A credit limit feels just that, limiting. However, as much as some clients’ default and credit limits must be reduced, many clients will pay promptly, grow their business and be suitable for credit extensions. With sales and credit management working collaboratively, these opportunities can be swiftly identified and passed onto the customer. Sales now not only have an excellent reason to contact their account with a good news story, but also through collaboration with credit management, the opportunity to increase sales from credit-worthy clients.

Conclusion

Most modern businesses strive to have a companywide vision and purpose and to ensure all functions are working collaboratively to deliver the overall corporate objective. However, for many businesses the reality is very different. With the business divided into functional silos who are focused on delivering departmental targets rather than overall goals, teams can easily become bickering factions focused on winning the battle rather than the war. In many businesses this is most visibly played out between sales and credit management where sales opportunity is required to be checked against the credit management balance of risk of defaults and bad debt.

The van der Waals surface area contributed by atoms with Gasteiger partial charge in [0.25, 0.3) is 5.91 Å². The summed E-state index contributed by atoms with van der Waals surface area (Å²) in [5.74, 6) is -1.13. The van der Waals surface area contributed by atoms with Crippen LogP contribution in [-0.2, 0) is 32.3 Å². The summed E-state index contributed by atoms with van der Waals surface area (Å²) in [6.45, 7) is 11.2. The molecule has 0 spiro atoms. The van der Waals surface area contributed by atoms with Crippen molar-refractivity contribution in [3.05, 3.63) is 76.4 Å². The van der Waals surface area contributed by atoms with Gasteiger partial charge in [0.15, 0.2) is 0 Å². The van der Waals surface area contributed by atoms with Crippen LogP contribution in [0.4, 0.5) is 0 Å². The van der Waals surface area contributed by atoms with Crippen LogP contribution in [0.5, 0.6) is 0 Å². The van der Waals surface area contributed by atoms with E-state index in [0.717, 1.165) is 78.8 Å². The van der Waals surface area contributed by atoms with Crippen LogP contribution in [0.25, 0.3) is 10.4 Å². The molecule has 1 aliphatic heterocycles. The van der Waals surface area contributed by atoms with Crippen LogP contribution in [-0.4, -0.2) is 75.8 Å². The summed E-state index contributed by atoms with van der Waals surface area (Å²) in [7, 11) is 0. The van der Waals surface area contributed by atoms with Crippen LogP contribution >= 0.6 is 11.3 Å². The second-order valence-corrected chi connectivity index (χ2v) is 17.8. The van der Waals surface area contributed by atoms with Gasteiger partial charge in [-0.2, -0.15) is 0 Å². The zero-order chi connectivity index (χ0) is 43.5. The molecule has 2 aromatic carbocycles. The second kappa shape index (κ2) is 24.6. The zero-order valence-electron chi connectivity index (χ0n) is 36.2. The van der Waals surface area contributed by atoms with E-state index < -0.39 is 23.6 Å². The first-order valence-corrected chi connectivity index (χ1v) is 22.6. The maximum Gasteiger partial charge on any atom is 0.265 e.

However, create synergy between sales and credit management, through aligned goals and KPI’s, and you can create a formidable team. Strong collaboration between sales and credit management can increase sales, deliver the company’s revenue and working capital targets and your customers’ an outstanding experience.

Contact us now at sales@4dcontact.com or on 020 37691487 for a no-obligation quote.

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[TOFU offer] eBook – A C-Suite executive’s guide to Delivering successful order-to-cash transformation

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A C-Suite executive’s guide to Delivering successful order-to-cash transformation

A review of the considerations and tactics critical to achieving successful transformation within your order-to-cash function

Download